April 2007

We departed Jekyll Island, Georgia for Mountain View, Arkansas.  The trip covered about 800 miles so we had interim stops near Birmingham, Alabama and Memphis, Tennessee.

Jekyll Island was our home till just after Easter. We continued to help the Brunswick Habitat for Humanity affiliate build a home for Ms. Alberta.  Dave and Mary, our new RVing and Habitat friends that helped us get our Habitat fix while we stayed in Jekyll Island, left the beginning of the month.  We look forward to seeing them sometime down the road, or even back at Jekyll this winter.

Harry and Marie, our friends with whom we spent most of January and February this year, stopped by for a quick overnight visit as they headed back home to Ontario in time for Easter. We all managed to get in a quick bike ride to Driftwood Beach during their visit.  They hosted happy hour after our bike ride, during which we caught up on news since seeing them last.

Yvette and Pat drove down with their camper on Good Friday and joined us for the Easter weekend, as did friends Bill and Jann.  We took turns cooking -- Pat kicked it off with his scrumptious seafood chowder on Friday evening; we enjoyed Jann’s delicious lasagna and fixings on Saturday; and for Easter we chose the easiest meal – sliced ham accompanied by all sorts of tasty side dishes that Yvette and Jann brought. 

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We enjoyed campfires and meals with Lucille's sister Yvette and her husband Pat, and friends Bill and Jann.  One of our afternoon trips on Jekyll Island was a walk on the almost deserted beach on the south end of the island.  We saw the "Glory Boardwalk" and remains of a shrimp boat.  Since it was a very blustery day, the gulls and kites were packed together and only moved away from us begrudgingly.

Jekyll Island has miles of wonderful bike trails but the winds were pretty stout that weekend, so instead we drove to search for the boardwalk used during filming the movie “Glory” as well as a shrimp boat buried in sand up to its mast.  We found both the boardwalk and the ship’s mast after an invigorating walk on the beach, fighting the blowing winds.  The beach was almost deserted of human visitors but we saw plenty of shore birds.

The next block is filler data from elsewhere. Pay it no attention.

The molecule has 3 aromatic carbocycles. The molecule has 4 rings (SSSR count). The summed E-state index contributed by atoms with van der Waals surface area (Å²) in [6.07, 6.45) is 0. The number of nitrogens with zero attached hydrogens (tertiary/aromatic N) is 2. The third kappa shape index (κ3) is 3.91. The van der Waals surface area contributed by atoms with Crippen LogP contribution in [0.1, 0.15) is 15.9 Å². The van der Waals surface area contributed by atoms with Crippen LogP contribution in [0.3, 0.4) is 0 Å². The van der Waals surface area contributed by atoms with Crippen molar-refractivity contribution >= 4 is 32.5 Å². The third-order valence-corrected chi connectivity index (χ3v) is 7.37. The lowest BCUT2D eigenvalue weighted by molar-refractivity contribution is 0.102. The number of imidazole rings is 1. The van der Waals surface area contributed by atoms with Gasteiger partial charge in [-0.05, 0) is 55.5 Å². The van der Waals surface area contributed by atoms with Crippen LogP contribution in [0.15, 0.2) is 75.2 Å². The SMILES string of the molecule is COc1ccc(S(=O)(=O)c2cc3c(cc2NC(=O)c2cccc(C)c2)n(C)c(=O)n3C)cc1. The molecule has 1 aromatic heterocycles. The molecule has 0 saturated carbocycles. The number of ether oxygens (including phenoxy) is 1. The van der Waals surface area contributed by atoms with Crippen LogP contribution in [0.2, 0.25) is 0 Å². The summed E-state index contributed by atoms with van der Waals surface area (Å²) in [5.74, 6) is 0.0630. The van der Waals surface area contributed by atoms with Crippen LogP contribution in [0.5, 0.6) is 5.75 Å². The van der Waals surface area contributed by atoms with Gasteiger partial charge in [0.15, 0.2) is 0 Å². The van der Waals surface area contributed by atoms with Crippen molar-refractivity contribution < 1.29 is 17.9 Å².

The Easter sunrise service at the convention center was as awesome as it was last year.  The sun was brilliant as it rose.  Tom Williams, the Singing Postman, was the soloist.  When he isn’t singing gospel music, he’s a postman here on the island, thus his nickname.  Listening to his wonderful voice further added to this special service.

Shortly before we left Jekyll, we toured Faith Chapel, located in the historic village on the island.  Volunteer docents staff the chapel from 2-4 pm on selected days.  

Built as an interdenominational chapel by the Jekyll Island Club in 1904, its architecture is early colonial meeting house mixed with Gothic-style decorative elements.  Gargoyles are found on the exterior of the steeple.  On the inside roof trusses are six carved animal heads, the meaning of which are unknown.  The interior is built entirely of stained wood, which has aged to a dark, warm brown.  On the west end of the chapel is a signed Tiffany stained glass window.  Louis Tiffany only signed those windows that he helped install.

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Faith Chapel, completed in 1904, replaced a smaller chapel built for the Jekyll Island Club.  It's shingled walls and signed Tiffany stained glass window make it an island treasure.  Bottom right photo is the window on the east end of the chapel.

Your eyes are  drawn to the east end of the chapel where a beautiful stained glass window, the Adoration of the Christ Child, was installed as a memorial to one of the charter members of the Jekyll Island Club.  The window is made of several layers of glass, giving the illusion of depth and perspective.  It is one of the most outstanding pieces of stained glass art in the nation. What is amazing is that the window is entirely lit by natural light.  It sparkled yet the sun was already overhead.  It must be spectacular when sunrays come through this window.